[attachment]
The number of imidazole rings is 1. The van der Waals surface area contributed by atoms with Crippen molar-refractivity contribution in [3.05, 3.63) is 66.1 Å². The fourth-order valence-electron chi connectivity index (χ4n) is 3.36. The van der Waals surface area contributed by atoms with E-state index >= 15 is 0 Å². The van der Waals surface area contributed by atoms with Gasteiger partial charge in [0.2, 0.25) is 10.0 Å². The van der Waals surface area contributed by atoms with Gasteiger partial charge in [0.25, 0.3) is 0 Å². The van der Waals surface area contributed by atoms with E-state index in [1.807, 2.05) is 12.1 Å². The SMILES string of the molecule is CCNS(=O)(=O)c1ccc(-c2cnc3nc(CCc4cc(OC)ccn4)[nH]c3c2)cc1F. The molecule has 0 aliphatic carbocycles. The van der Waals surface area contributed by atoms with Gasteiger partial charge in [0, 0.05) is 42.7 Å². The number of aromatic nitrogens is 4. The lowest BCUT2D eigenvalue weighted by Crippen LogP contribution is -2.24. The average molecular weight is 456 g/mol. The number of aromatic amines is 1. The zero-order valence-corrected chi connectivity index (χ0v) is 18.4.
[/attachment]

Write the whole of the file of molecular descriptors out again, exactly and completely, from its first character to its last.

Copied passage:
The number of imidazole rings is 1. The van der Waals surface area contributed by atoms with Crippen molar-refractivity contribution in [3.05, 3.63) is 66.1 Å². The fourth-order valence-electron chi connectivity index (χ4n) is 3.36. The van der Waals surface area contributed by atoms with E-state index >= 15 is 0 Å². The van der Waals surface area contributed by atoms with Gasteiger partial charge in [0.2, 0.25) is 10.0 Å². The van der Waals surface area contributed by atoms with Gasteiger partial charge in [0.25, 0.3) is 0 Å². The van der Waals surface area contributed by atoms with E-state index in [1.807, 2.05) is 12.1 Å². The SMILES string of the molecule is CCNS(=O)(=O)c1ccc(-c2cnc3nc(CCc4cc(OC)ccn4)[nH]c3c2)cc1F. The molecule has 0 aliphatic carbocycles. The van der Waals surface area contributed by atoms with Gasteiger partial charge in [0, 0.05) is 42.7 Å². The number of aromatic nitrogens is 4. The lowest BCUT2D eigenvalue weighted by Crippen LogP contribution is -2.24. The average molecular weight is 456 g/mol. The number of aromatic amines is 1. The zero-order valence-corrected chi connectivity index (χ0v) is 18.4.